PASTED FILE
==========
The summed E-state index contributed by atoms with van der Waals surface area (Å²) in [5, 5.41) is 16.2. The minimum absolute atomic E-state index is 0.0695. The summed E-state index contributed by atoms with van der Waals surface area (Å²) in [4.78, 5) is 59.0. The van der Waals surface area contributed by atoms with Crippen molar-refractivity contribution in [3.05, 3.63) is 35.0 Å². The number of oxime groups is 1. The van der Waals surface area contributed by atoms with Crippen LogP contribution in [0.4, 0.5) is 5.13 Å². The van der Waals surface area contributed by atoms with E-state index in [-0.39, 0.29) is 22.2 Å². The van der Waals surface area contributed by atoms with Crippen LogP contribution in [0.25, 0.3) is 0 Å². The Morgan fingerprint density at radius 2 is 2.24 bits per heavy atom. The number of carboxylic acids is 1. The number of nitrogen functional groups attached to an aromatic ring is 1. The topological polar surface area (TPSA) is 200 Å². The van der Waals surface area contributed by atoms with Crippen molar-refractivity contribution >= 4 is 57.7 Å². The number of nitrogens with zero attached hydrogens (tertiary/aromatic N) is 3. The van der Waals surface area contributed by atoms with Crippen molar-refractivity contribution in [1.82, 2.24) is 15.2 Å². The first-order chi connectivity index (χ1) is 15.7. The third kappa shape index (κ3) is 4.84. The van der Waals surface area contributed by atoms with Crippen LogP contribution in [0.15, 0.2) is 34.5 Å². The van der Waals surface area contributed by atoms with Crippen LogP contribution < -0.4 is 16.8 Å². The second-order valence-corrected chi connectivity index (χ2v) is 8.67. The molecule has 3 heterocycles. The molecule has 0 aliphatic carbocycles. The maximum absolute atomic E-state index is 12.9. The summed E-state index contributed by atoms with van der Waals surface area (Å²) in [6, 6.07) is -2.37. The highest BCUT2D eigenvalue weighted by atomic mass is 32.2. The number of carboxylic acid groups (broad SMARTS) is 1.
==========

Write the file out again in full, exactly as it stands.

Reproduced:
The summed E-state index contributed by atoms with van der Waals surface area (Å²) in [5, 5.41) is 16.2. The minimum absolute atomic E-state index is 0.0695. The summed E-state index contributed by atoms with van der Waals surface area (Å²) in [4.78, 5) is 59.0. The van der Waals surface area contributed by atoms with Crippen molar-refractivity contribution in [3.05, 3.63) is 35.0 Å². The number of oxime groups is 1. The van der Waals surface area contributed by atoms with Crippen LogP contribution in [0.4, 0.5) is 5.13 Å². The van der Waals surface area contributed by atoms with E-state index in [-0.39, 0.29) is 22.2 Å². The van der Waals surface area contributed by atoms with Crippen LogP contribution in [0.25, 0.3) is 0 Å². The Morgan fingerprint density at radius 2 is 2.24 bits per heavy atom. The number of carboxylic acids is 1. The number of nitrogen functional groups attached to an aromatic ring is 1. The topological polar surface area (TPSA) is 200 Å². The van der Waals surface area contributed by atoms with Crippen molar-refractivity contribution >= 4 is 57.7 Å². The number of nitrogens with zero attached hydrogens (tertiary/aromatic N) is 3. The van der Waals surface area contributed by atoms with Crippen molar-refractivity contribution in [1.82, 2.24) is 15.2 Å². The first-order chi connectivity index (χ1) is 15.7. The third kappa shape index (κ3) is 4.84. The van der Waals surface area contributed by atoms with Crippen LogP contribution in [0.15, 0.2) is 34.5 Å². The van der Waals surface area contributed by atoms with Crippen LogP contribution < -0.4 is 16.8 Å². The second-order valence-corrected chi connectivity index (χ2v) is 8.67. The molecule has 3 heterocycles. The molecule has 0 aliphatic carbocycles. The maximum absolute atomic E-state index is 12.9. The summed E-state index contributed by atoms with van der Waals surface area (Å²) in [6, 6.07) is -2.37. The highest BCUT2D eigenvalue weighted by atomic mass is 32.2. The number of carboxylic acid groups (broad SMARTS) is 1.